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Formed summer 1967 in Canterbury, England by Bolton lads Martin Cockerham and Mark Francis, SPIROGYRA (not to be confused with American jazz-pop outfit Spyro Gyra) really got under way at the turn of the 70s when Kent University student Cockerham recruited newcomers Barbara Gaskin (vocals), Julian Cusack (violin and keyboards) and Steve Borrill (bass). When B&C came knocking (at the request of university entertainment officer-turned manager Max Hole), the band was further handled by producer/manager, Sandy Robertson. Inspired it seemed by The INCREDIBLE STRING BAND, CURVED AIR and acid-folk legends COMUS, Cockerham’s songs (with future girlfriend Gaskin right at his side) were showcased on their much-lauded debut LP, ST. RADIGUND’S (1971) {*8}, named after a street student housing.
The violent violin of Cusack was prominent throughout (example `Island’ and `Magical Mary’), while the vocal harmonies of Cockerham (on the COHEN-esque `Captain’s Log’ and `At Home In The World’) were unique and effective; drummer Dave Mattacks (of FAIRPORT CONVENTION) was basically their 5th member. It’s fair to say this eclectic LP went amiss with the buying public, although most prog-folk fans (willing to spend a pretty penny) would’ve once bit one’s hand off for a decent copy. When Gaskin reaches her crystalline high notes on `Time Will Tell’ and `Love Is A Funny Thing’, or both singers (Cockerham with his Lancashire-lad approach) go hippie-prog on opener `The Future Won’t Be Long’ and `We Were A Happy Crew’ (segment two very Floydian!), the band were the complete acid-folk article.
Kicking off with the commercial pop tune `Dangerous Dave’, OLD BOOT WINE (1972) {*6} slightly disappointed in its attempt to find a nigh-impossible new glam-folk audience. While fiddler Cusack partly concentrated on his university schedule, the nearly man Mark Francis returned on guitar and keys. Mellower and balladeering, songs suffered by SPIROGYRA’s mainstream diversion, although there were exceptions such as `Van Allen’s Belt’ (very MIKE HERON), the SYD BARRETT-ish `Runaway’ and the pop-stabbing `Wings Of Thunder’.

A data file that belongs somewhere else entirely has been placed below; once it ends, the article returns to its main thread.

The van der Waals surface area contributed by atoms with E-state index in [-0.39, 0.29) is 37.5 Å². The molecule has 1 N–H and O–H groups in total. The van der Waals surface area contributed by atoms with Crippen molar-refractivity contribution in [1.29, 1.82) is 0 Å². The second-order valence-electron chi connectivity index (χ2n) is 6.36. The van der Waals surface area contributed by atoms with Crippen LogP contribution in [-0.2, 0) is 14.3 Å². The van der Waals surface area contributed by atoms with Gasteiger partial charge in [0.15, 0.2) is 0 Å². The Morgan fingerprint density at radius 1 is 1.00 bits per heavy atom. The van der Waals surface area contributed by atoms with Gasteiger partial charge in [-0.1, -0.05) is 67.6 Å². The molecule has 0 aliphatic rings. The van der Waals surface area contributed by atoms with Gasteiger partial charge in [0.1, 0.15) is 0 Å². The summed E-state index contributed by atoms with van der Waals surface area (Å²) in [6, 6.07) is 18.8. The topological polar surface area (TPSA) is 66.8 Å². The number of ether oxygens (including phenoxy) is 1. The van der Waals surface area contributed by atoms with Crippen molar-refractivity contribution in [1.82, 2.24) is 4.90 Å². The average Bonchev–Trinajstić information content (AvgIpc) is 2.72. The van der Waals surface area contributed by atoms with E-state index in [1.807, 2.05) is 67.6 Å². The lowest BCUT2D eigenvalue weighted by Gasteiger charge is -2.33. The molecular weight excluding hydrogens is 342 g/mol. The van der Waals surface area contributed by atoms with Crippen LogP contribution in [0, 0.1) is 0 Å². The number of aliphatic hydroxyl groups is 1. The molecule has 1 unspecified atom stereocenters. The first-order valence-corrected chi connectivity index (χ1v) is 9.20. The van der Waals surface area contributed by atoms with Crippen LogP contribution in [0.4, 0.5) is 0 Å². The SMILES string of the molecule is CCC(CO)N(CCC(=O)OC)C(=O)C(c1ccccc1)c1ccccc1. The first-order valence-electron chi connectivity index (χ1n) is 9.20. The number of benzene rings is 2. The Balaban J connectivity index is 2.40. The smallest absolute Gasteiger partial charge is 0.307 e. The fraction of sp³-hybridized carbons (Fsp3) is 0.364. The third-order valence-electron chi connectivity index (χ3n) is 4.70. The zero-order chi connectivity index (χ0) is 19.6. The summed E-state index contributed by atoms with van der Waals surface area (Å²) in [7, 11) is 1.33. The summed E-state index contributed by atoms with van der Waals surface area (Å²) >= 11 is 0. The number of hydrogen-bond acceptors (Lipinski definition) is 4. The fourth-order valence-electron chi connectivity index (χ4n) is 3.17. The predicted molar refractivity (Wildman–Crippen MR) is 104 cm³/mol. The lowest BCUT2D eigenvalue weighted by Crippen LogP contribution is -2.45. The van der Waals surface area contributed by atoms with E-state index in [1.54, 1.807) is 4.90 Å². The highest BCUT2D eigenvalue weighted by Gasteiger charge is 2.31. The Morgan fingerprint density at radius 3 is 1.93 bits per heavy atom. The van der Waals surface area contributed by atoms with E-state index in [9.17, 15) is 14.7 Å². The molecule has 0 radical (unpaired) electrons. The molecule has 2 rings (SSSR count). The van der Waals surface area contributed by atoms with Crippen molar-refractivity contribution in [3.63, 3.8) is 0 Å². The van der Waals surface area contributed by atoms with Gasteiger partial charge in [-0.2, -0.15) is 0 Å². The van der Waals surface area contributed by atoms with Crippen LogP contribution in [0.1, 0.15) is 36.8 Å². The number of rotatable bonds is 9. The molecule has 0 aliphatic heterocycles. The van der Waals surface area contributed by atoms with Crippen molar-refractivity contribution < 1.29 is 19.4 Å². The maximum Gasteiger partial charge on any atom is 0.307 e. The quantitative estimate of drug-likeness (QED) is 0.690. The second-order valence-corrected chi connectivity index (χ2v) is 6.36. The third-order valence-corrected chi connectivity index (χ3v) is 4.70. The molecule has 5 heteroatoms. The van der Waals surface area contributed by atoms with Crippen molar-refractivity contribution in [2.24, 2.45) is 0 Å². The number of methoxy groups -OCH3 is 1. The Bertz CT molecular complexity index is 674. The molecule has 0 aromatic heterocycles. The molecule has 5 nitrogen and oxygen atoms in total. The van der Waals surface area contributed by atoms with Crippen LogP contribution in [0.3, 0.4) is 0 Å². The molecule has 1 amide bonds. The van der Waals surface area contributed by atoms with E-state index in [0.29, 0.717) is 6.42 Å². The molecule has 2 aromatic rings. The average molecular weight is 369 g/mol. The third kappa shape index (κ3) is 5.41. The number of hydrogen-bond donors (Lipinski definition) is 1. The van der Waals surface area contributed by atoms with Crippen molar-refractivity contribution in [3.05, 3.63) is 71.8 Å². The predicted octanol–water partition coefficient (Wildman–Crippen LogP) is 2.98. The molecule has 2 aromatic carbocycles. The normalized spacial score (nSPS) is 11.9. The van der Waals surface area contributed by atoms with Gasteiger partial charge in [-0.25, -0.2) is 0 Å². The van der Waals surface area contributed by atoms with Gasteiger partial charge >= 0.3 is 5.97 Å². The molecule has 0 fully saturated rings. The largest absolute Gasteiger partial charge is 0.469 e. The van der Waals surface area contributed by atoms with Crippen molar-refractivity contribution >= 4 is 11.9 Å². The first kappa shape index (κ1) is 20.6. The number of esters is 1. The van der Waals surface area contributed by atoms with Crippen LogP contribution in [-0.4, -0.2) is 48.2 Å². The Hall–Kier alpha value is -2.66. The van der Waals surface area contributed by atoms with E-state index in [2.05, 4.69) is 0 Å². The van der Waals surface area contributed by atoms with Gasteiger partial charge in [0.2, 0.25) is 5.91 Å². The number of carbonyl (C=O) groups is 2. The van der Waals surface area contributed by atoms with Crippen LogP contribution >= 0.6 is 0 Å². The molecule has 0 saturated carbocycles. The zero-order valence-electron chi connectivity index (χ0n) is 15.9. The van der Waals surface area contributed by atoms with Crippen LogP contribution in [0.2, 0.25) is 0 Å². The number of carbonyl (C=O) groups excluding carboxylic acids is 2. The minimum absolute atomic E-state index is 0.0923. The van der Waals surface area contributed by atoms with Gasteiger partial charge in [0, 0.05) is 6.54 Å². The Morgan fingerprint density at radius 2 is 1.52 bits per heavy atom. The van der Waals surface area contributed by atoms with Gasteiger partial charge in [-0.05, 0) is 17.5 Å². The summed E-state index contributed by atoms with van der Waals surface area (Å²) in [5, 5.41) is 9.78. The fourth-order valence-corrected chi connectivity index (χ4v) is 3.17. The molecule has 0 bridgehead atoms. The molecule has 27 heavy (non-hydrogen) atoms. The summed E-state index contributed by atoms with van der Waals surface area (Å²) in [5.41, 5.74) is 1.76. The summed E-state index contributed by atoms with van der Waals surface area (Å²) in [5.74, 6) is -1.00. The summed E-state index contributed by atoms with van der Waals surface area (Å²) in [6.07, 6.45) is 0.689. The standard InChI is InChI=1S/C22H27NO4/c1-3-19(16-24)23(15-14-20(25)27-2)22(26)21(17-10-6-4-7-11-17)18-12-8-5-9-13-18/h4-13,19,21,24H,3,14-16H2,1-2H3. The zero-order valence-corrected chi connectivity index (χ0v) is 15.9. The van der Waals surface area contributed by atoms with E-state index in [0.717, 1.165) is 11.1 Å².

The Cockerham/Gaskin partnership continued on the third album, BELLS, BOOTS AND SHAMBLES (1973) {*6}, a record that pushed the prog-folk boundaries a little further. Gaskin was never far from perfection, lilting cuts such as `Old Boot Wine’ (an outtake from their previous LP, no doubt), `An Everyday Consumption Song’ and the short ‘n’ sweet `Spiggly’ quite endearing without being thrilling. Cockerham’s songs, like the STRAWBS-meets-glam-BOWIE `The Sergeant Says’ and `The Furthest Point’, were somewhat overshadowed by the 13-minute, 4-piece tour de force finale, `In The Western World’. Fusing JETHRO TULL-like winds, INCREDIBLE STRING BAND-esque interplay and song endurance and FAIRPORT pop-sensibilities, it was a fitting end to their brief, 3-album career.
1974 saw Cockerham and Gaskin regroup (with newcomers Rick Biddulph and Jon Gifford on board), their epic 20-minute mini-opera `Sea Song’ premiering at a concert at London’s Roundhouse. But that was it. Gaskin would subsequently perform with HATFIELD AND THE NORTH, and later had a chart-topping 1981 UK hit (alongside H+TN’s Dave Stewart) with an updated rendition of LESLEY GORE’s `It’s My Party’.
Cockerham, meanwhile, travelled around the world, exchanging a horse and cart in Ireland for Hare Krishna walkabouts in India. His subsequent recordings – and there are a few awaiting release (including work with SPIROGYRA/Mark Francis) – just might see light of day under his Faery King moniker: recorded in London in the mid 00s, the 2008-issued CHILDREN’S EARTH {*5} was one such example; others included another Cockerham solo CD-r `Rainbow Empire’ (2009).
Then, just as interest was growing among the freak-folk fraternity, the Cockerham, Francis congregation – including trumpeter extraordinaire Henry Lowther – were back with the vinyl-only SPIROGYRA 5 (2011) {*6}. After surviving a flood which destroyed 300 copies of its limited-edition 1,000 pressing, their Noah’s Ark appeal was maintained in a rather arty sleeve design and its underground-folk motifs within (`Govinda Gopala’ and `Ship Ahoy’).
© MC Strong/MCS GFD 2010 // rev-up MCS Nov2016

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